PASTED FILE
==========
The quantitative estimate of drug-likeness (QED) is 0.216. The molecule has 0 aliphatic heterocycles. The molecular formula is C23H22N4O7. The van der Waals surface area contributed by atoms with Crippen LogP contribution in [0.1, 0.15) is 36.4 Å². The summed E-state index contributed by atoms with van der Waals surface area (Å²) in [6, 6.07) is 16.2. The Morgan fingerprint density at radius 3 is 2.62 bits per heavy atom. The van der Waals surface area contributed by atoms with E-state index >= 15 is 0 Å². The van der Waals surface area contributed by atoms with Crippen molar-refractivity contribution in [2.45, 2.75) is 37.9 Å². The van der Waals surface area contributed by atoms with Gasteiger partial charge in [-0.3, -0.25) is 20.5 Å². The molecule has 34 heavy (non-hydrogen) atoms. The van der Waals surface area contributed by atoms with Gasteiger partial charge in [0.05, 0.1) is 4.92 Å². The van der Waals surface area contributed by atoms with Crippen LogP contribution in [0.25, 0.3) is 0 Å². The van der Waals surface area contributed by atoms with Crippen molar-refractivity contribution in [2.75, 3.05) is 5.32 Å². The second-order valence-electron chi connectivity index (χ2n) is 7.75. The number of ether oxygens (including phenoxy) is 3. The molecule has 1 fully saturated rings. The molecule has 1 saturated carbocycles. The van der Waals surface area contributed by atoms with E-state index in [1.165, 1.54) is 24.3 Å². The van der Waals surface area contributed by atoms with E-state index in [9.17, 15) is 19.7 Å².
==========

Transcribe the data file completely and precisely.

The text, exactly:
The quantitative estimate of drug-likeness (QED) is 0.216. The molecule has 0 aliphatic heterocycles. The molecular formula is C23H22N4O7. The van der Waals surface area contributed by atoms with Crippen LogP contribution in [0.1, 0.15) is 36.4 Å². The summed E-state index contributed by atoms with van der Waals surface area (Å²) in [6, 6.07) is 16.2. The Morgan fingerprint density at radius 3 is 2.62 bits per heavy atom. The van der Waals surface area contributed by atoms with E-state index >= 15 is 0 Å². The van der Waals surface area contributed by atoms with Crippen molar-refractivity contribution in [2.45, 2.75) is 37.9 Å². The van der Waals surface area contributed by atoms with Gasteiger partial charge in [-0.3, -0.25) is 20.5 Å². The molecule has 34 heavy (non-hydrogen) atoms. The van der Waals surface area contributed by atoms with Gasteiger partial charge in [0.05, 0.1) is 4.92 Å². The van der Waals surface area contributed by atoms with Crippen LogP contribution in [0.25, 0.3) is 0 Å². The van der Waals surface area contributed by atoms with Crippen molar-refractivity contribution in [2.75, 3.05) is 5.32 Å². The second-order valence-electron chi connectivity index (χ2n) is 7.75. The number of ether oxygens (including phenoxy) is 3. The molecule has 1 fully saturated rings. The molecule has 1 saturated carbocycles. The van der Waals surface area contributed by atoms with E-state index in [1.165, 1.54) is 24.3 Å². The van der Waals surface area contributed by atoms with E-state index in [9.17, 15) is 19.7 Å².